In this chapter we see a bit of Anna's family life. Karenin is always punctual and always busy with official matters; whenever they dine together, they always have three or four friends over. In other words, the two rarely spend much time alone in one another's company
Anna spends her time writing letters, hanging out with friends, and looking after her son.
On this particular night, Anna stays at home because the dresses she ordered aren't ready yet. She spends the evening with Seryozha, waiting until Karenin returns to her at precisely 9:30 in the evening.
After Karenin comes home, the two of them talk about what they've been doing during the day. Anna recounts her time with Dolly and Oblonsky, and Karenin sternly comments that he cannot imagine forgiving such a man as Oblonsky for his infidelity, even if he is Anna's brother. Anna admires his frankness in telling the truth even though it might pain her.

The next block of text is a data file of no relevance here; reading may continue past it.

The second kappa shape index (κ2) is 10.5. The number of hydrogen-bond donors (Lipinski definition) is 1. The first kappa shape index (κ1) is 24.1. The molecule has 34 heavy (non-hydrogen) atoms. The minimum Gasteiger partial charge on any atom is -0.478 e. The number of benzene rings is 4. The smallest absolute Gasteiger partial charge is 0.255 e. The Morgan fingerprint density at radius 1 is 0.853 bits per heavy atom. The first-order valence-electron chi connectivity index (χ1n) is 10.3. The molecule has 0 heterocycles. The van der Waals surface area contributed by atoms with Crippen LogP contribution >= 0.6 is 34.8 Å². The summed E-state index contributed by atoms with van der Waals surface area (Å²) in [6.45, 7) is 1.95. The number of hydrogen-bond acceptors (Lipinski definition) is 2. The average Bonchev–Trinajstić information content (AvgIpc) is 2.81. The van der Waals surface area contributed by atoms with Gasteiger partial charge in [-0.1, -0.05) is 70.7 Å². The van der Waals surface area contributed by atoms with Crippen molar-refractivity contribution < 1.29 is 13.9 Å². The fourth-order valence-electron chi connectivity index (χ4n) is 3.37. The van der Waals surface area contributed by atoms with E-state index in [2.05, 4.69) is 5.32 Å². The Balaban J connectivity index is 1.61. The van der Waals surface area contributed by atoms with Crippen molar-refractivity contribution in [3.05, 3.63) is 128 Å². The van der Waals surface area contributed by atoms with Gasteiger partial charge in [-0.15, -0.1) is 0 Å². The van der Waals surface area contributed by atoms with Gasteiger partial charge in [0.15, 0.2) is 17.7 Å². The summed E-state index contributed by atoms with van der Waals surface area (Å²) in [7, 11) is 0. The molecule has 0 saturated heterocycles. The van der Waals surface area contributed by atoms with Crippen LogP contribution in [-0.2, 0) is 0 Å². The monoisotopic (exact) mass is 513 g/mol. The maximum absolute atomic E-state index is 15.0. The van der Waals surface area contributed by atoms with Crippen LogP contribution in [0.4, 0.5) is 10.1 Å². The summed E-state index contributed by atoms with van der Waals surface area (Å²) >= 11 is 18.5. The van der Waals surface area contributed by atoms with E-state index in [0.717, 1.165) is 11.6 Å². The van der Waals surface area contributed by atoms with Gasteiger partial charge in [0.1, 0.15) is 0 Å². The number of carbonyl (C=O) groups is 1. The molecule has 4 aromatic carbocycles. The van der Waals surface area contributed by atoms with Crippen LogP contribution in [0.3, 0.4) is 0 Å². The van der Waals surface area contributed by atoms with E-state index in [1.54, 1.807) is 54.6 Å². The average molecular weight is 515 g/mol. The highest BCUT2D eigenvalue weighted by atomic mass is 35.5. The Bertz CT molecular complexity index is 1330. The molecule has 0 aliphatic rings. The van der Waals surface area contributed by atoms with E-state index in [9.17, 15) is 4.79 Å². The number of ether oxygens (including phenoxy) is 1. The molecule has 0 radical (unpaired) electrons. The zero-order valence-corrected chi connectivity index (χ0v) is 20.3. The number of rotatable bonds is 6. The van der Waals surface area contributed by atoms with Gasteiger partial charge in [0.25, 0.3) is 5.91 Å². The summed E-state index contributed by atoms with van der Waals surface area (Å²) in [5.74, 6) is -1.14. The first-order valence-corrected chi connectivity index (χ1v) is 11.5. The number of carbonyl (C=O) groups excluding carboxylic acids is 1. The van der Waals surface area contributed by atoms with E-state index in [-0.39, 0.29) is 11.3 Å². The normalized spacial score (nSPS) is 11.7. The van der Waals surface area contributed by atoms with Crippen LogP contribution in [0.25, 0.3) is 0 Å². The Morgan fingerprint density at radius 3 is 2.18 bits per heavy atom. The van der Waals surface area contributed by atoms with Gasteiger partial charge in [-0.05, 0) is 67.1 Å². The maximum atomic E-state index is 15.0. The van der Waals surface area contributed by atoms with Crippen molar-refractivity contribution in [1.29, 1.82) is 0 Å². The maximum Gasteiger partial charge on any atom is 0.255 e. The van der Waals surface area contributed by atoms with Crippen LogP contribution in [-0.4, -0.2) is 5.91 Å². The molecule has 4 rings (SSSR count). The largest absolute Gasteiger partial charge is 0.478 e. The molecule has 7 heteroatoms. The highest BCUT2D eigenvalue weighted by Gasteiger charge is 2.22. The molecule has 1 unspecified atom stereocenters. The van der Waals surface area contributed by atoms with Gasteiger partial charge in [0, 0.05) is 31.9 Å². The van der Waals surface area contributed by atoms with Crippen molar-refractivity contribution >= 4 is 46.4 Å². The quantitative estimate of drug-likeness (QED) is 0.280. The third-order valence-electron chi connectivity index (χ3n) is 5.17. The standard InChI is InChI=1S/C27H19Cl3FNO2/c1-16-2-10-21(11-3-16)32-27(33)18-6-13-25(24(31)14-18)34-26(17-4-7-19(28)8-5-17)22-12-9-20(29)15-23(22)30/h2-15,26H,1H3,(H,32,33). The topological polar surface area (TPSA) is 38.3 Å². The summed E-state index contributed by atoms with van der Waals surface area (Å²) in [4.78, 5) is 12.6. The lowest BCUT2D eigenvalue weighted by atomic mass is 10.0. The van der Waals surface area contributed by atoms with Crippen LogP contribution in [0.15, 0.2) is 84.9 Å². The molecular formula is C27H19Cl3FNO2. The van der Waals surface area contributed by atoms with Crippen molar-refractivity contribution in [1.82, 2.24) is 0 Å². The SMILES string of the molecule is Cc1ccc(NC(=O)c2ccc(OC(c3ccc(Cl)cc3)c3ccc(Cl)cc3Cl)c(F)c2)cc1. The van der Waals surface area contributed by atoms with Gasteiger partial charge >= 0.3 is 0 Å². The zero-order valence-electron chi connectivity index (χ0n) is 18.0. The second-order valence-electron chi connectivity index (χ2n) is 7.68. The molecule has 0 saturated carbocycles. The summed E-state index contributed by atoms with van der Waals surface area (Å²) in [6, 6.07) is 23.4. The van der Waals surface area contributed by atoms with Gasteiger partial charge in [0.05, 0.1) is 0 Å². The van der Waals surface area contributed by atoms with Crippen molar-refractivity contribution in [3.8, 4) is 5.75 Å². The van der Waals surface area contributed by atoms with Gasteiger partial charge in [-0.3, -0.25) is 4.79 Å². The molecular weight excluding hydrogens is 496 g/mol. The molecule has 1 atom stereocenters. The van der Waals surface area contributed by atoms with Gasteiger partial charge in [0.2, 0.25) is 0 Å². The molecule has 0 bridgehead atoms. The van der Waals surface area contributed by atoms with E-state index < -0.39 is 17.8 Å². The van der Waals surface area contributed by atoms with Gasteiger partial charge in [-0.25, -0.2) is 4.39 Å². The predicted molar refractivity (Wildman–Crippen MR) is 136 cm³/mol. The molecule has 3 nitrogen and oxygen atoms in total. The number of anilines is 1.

They're courteous and give each other time to speak. Anna is good at drawing her husband out and recognizing what's important to him. She knows that Oblonsky values his own ability to keep up with all that is new in the intellectual sphere, and listens to his account of what he's been reading (in this case, the Duc de Lille, Poésie des enfers. For more, see our "Shout-outs" section.)
At midnight the two of them go to bed. Anna recognizes that Karenin is a good man. Still, it must be said that Anna is significantly less engaged than on the train from Moscow. (Read: there's not a lot of passion in that bedroom.)